For most Christian Americans, the holiest week of the year looks like most others. People purchase Starbucks lattes without lamenting the design of the cup and shop at Target without critiquing the greeters’ salutations. They may stop by their local courthouse, but it won’t be to protest the removal of an Easter scene from the town square.
In a moment when breathing air seems to stir controversy, Easter has somehow avoided it. Which is especially interesting once you recall that Christmas–the only Christian holy day more popular than Easter–has somehow become a recurring scandal.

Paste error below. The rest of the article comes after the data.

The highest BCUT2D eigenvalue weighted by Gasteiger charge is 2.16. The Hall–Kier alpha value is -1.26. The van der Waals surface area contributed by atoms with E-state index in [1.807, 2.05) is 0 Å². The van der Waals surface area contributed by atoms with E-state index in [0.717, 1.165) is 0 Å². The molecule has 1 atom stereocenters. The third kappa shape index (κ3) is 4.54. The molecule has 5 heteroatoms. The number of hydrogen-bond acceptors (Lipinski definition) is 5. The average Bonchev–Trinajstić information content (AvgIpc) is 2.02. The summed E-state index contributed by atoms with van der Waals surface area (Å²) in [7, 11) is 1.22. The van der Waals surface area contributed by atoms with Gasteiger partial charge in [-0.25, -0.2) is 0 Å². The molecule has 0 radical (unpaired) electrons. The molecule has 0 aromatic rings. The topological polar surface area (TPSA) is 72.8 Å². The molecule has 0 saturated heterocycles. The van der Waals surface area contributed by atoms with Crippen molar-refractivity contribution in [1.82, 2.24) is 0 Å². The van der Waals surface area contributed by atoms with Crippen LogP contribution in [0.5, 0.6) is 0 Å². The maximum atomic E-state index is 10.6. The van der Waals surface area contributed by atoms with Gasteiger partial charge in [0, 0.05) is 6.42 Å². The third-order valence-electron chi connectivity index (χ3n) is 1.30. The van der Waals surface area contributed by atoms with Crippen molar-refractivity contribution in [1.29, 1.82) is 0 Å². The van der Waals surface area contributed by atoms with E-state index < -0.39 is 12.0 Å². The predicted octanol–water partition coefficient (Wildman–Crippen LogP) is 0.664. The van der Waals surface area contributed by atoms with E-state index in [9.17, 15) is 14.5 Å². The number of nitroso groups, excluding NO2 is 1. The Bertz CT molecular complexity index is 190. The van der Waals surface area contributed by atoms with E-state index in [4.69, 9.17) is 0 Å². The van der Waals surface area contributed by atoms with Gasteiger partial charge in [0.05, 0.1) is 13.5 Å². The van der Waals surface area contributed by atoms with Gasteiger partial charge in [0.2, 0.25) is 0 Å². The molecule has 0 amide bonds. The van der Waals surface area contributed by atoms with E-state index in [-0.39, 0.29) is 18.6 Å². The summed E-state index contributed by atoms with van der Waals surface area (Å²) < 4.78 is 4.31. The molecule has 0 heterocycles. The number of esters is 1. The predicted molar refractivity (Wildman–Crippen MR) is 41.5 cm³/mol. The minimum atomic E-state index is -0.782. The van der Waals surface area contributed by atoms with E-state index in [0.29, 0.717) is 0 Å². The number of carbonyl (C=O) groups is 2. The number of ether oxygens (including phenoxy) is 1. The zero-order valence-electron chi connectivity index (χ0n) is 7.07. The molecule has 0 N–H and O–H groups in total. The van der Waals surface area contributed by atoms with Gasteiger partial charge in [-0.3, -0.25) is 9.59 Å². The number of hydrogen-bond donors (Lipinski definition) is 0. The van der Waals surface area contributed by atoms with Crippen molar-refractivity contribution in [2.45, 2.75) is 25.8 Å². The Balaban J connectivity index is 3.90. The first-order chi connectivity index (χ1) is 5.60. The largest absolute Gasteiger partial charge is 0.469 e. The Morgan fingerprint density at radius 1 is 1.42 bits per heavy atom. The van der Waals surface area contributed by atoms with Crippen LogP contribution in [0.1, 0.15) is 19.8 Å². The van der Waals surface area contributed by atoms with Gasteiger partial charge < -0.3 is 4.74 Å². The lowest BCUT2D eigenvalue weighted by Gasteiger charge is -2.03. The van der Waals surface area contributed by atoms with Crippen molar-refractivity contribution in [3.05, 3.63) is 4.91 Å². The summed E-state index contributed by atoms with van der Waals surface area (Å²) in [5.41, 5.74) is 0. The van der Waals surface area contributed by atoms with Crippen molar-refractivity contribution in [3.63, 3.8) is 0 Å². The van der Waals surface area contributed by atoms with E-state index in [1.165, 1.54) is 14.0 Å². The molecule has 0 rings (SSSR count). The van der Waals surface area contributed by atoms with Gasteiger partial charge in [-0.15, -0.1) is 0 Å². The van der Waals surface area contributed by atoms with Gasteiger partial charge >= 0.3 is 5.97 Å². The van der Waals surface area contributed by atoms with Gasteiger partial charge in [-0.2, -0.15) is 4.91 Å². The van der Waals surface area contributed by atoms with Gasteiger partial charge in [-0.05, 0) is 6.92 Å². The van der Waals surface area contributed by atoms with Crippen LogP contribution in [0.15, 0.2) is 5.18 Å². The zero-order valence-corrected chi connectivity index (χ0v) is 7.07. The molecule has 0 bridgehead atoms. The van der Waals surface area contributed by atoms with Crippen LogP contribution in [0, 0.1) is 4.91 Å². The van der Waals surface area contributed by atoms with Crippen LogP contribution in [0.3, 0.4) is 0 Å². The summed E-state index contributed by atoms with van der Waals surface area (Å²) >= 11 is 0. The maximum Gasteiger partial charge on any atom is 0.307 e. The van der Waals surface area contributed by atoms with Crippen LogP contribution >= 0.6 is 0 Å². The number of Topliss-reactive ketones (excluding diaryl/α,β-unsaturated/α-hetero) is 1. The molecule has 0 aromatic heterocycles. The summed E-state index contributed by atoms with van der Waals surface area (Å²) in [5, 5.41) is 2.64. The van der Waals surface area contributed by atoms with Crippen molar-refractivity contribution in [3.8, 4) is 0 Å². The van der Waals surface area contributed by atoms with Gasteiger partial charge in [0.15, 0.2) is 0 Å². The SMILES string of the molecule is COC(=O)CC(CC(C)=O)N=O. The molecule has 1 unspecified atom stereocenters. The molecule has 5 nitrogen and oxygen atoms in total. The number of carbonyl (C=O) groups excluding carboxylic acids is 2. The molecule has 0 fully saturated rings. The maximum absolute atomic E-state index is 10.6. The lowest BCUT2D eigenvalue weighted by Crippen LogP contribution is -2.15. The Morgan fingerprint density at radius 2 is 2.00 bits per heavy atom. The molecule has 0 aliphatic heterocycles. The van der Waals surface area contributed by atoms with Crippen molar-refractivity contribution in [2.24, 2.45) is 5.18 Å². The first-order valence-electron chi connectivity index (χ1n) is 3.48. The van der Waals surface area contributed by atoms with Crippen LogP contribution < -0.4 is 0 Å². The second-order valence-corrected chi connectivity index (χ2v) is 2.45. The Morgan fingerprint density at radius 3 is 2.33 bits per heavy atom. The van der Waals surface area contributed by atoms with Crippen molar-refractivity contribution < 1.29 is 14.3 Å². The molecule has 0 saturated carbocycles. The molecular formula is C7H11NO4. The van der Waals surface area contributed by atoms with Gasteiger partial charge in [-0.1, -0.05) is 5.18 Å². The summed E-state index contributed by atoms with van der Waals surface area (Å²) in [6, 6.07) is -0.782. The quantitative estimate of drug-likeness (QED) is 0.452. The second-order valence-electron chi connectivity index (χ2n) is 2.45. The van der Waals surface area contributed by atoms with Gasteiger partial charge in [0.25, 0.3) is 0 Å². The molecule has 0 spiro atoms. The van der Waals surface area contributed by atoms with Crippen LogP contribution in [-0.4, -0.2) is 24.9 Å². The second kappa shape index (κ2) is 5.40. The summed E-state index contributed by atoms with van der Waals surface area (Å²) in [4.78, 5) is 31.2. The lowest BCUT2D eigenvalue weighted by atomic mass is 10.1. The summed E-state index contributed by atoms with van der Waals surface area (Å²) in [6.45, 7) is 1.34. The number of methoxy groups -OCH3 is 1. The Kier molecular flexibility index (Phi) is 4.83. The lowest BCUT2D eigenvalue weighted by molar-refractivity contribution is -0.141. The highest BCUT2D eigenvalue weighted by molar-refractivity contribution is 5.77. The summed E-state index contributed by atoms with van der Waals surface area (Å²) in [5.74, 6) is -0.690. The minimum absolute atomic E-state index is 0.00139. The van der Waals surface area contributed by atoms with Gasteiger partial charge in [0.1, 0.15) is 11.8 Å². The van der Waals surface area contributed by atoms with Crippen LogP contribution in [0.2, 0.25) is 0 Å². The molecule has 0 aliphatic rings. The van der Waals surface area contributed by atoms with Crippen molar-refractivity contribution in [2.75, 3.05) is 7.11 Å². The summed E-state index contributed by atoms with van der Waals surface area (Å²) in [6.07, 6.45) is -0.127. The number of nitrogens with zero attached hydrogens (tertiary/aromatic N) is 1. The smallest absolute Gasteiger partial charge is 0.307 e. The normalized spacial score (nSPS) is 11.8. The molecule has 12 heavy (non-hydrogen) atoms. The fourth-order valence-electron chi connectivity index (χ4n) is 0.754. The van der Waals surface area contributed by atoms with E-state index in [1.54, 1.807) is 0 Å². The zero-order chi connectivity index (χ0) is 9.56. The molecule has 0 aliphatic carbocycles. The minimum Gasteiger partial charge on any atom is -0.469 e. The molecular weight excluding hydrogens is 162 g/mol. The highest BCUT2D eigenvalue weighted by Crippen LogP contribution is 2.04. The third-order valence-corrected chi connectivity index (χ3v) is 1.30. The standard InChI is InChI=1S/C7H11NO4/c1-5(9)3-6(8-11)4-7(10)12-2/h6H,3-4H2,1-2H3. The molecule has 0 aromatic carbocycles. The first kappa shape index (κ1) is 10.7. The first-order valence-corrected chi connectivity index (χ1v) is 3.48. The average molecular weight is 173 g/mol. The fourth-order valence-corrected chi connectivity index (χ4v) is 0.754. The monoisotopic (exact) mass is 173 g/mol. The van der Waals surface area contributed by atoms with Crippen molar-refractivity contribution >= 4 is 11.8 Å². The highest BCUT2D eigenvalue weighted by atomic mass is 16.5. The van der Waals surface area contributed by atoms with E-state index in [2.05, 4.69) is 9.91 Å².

Easter and Christmas, as they have come to be known in American popular culture, are strikingly similar.